Egypt gone full circle.
Muslim Brotherhood “Machinations”, Or Vox Populi?
Andrew G. Bostom
Vote Compass is an interactive electoral literacy application, originally founded by Clifton van der Linden at the University of Toronto and subsequently applied internationally by political scientists, including within Egypt.
Dutch Political Scientist André Krouwel, working with an academic team of Egyptian political scientists at Vote Compass Egypt, was interviewed for a story published today (12/8/12) in the Vancouver Sun (hat tip Diana West) about data on Egyptian attitudes toward the draft constitution. Despite Egypt’s ongoing political crisis, including violent clashes precipitated by President Morsi’s assertion of executive powers to break the 6-month deadlock which had stalled Egypt’s constitutional draft and referendum process, Krouwel (ostensibly speaking for his Vote Compass Egypt team) acknowledges,
About 70 per cent of the population will vote in favor of the constitution.
This overwhelming support for the draft constitution was registered despite the fact that as my colleague Andrew McCarthy reaffirms today (12/8/12), the charter effectively, “denies freedom of conscience,” and “denies freedom of expression.”
Dating back to within a few days of their publication in April, 2007, I have repeatedly highlighted data from Egypt indicating that 74% of Egyptians favored “strict” application of the Sharia in general. As recently as December 2010, Pew polling data revealed that 84% of Egyptian Muslims rejected freedom of conscience in the most ugly terms claiming apostates should be killed (i.e., that percentage would likely be well over 90% if less draconian punishments, such as imprisonment and beating till recantation were queried), 82% favor stoning adulterers to death, and 77% approved of mutilating punishments for theft. Moreover, just last week when seven expatriate Copts and Terry Jones were condemned to death for “blasphemy” not a single high profile Egyptian “liberal” or “non-Islamist,” or “authentic moderate reformer” — whatever moniker one wishes to use for such individuals — has forcefully and unequivocally condemned this heinous verdict in the Egyptian public square.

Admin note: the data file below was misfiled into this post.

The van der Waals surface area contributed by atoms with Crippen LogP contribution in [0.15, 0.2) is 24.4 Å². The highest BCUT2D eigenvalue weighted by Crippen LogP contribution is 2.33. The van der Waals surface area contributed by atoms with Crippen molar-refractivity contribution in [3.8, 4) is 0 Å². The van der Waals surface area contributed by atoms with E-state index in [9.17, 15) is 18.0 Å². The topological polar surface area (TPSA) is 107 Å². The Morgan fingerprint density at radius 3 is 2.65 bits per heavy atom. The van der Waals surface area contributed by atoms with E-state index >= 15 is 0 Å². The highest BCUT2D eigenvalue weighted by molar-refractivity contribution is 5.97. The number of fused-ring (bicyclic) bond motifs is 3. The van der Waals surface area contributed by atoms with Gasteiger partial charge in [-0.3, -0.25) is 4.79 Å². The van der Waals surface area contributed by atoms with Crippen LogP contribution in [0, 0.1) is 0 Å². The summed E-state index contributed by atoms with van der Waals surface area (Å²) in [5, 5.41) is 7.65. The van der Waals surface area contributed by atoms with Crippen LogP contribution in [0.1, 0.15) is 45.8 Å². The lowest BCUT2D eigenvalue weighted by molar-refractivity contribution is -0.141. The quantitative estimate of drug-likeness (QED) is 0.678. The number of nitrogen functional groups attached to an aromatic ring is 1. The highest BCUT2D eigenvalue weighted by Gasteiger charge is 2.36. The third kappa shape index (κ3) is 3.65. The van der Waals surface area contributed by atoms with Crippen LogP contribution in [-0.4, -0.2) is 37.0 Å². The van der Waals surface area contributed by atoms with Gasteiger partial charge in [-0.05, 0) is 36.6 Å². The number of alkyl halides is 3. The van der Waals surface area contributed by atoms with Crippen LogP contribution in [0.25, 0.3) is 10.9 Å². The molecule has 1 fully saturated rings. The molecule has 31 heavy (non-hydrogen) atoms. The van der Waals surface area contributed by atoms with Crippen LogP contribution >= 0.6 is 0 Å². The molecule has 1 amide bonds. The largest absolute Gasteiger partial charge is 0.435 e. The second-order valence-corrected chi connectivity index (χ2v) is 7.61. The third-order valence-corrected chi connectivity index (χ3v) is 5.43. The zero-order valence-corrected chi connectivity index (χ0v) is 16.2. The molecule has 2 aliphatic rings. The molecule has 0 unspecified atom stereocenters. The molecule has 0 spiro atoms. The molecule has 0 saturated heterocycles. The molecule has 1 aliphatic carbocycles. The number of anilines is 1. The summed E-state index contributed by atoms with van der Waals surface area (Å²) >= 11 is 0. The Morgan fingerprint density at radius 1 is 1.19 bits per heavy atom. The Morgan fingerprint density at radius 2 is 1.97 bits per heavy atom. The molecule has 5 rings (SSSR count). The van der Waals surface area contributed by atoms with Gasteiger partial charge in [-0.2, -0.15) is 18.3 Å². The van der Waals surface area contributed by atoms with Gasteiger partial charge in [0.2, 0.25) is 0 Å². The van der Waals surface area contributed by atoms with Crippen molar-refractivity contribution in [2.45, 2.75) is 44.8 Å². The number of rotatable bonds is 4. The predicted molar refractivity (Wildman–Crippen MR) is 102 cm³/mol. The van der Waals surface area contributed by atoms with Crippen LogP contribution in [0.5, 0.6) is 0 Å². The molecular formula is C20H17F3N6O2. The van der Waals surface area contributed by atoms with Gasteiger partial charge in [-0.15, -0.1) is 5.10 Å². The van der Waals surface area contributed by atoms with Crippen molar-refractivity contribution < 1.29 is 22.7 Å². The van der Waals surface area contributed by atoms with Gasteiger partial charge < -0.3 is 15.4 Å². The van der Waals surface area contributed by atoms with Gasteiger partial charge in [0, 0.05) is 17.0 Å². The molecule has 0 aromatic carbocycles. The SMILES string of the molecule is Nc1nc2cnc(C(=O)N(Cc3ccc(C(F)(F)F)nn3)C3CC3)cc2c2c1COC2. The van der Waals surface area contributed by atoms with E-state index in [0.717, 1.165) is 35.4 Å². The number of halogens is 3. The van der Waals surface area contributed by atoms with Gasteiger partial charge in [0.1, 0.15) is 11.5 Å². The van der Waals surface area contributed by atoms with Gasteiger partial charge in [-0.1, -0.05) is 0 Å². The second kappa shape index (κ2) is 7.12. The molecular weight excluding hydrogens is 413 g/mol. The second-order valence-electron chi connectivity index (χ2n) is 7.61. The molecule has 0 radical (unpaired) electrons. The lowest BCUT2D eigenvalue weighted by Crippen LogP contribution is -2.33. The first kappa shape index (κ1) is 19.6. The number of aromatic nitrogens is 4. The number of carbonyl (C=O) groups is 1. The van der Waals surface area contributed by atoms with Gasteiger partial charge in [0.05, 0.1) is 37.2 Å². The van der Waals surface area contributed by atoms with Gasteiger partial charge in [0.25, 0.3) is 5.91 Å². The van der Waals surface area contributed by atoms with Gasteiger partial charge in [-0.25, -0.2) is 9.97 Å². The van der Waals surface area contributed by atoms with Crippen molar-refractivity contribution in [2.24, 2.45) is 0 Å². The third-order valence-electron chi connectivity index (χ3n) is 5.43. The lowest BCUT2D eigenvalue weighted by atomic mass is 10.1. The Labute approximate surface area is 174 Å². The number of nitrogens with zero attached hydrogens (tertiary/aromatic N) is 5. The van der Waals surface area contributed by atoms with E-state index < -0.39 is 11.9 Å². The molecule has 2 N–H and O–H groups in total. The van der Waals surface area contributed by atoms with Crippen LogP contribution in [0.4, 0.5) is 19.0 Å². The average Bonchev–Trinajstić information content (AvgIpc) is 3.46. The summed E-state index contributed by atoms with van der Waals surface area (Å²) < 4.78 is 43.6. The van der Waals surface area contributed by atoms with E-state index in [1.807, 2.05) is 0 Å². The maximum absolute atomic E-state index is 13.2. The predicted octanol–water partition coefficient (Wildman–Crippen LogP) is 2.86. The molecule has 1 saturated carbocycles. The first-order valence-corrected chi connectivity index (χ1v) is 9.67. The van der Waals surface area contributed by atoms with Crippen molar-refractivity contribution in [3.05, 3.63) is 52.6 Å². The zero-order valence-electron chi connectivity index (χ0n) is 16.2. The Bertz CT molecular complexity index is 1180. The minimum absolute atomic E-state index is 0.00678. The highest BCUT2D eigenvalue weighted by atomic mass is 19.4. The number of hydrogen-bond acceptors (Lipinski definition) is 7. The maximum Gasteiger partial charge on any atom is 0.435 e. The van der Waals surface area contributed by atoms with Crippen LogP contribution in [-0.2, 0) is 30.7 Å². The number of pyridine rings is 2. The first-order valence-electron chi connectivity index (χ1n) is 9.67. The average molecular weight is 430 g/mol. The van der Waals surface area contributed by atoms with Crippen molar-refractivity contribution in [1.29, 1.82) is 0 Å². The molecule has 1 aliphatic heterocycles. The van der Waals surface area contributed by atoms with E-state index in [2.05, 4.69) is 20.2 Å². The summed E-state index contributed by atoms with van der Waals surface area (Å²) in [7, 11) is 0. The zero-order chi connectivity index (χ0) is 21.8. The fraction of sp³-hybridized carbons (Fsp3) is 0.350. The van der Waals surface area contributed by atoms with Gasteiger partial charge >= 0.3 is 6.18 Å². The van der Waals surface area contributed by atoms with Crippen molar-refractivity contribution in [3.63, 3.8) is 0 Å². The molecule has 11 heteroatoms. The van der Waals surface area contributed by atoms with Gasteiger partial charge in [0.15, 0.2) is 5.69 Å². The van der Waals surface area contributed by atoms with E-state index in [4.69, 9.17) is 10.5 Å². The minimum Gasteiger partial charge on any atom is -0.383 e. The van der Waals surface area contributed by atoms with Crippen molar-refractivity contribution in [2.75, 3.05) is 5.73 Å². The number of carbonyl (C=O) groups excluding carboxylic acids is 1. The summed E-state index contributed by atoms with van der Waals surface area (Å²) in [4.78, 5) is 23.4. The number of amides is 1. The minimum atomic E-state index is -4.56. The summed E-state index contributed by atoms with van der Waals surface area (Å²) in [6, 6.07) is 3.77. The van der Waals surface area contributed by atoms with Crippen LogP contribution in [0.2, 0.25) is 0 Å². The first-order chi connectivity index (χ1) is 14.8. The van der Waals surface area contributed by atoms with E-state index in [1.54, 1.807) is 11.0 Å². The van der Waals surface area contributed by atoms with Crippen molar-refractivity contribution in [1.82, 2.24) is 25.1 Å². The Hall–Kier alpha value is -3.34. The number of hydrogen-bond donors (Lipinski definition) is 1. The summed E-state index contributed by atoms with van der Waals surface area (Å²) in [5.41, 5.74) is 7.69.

None of this bedrock, totalitarian, liberty-crushing mass Islamic mindset can be blamed on the behind the scenes “machinations of the Muslim Brotherhood (MB)”; it is merely a reflection of Islamic beliefs and mores the MB openly shares with the mass of Egyptians, and has shared since the undercurrent of public longings in the 1920s first lead to the MB’s flowering.
Islamologist James Heyworth-Dunne’s observations, published shortly after his death in 1949, made clear that “…should the ikhwan [Brotherhood] acquire power,” it would impose the orthodox Islamic, Sharia-based restrictions advocated by founder Hasan al-Banna (i.e., such as the compulsory veiling of women; closing “un-Islamic” newspapers and periodicals, and making impossible the purchase of English and French novels; closing bars, restaurants, and cabarets, while forbidding the sale or consumption of alcohol and scourging anyone found consuming alcoholic beverages). However, Heyworth-Dunne added that these restrictions merely represented a “…return to their Islamic customs which, in fact prevailed only 25 years ago.” Thus Heyworth-Dunne (writing prior to 1950) confirms that before 1925 (or earlier, i.e., “25 years ago”) — antedating by at least three years the advent of the MB — their “version” of Sharia and its mores represented in fact a recent, previously longstanding status quo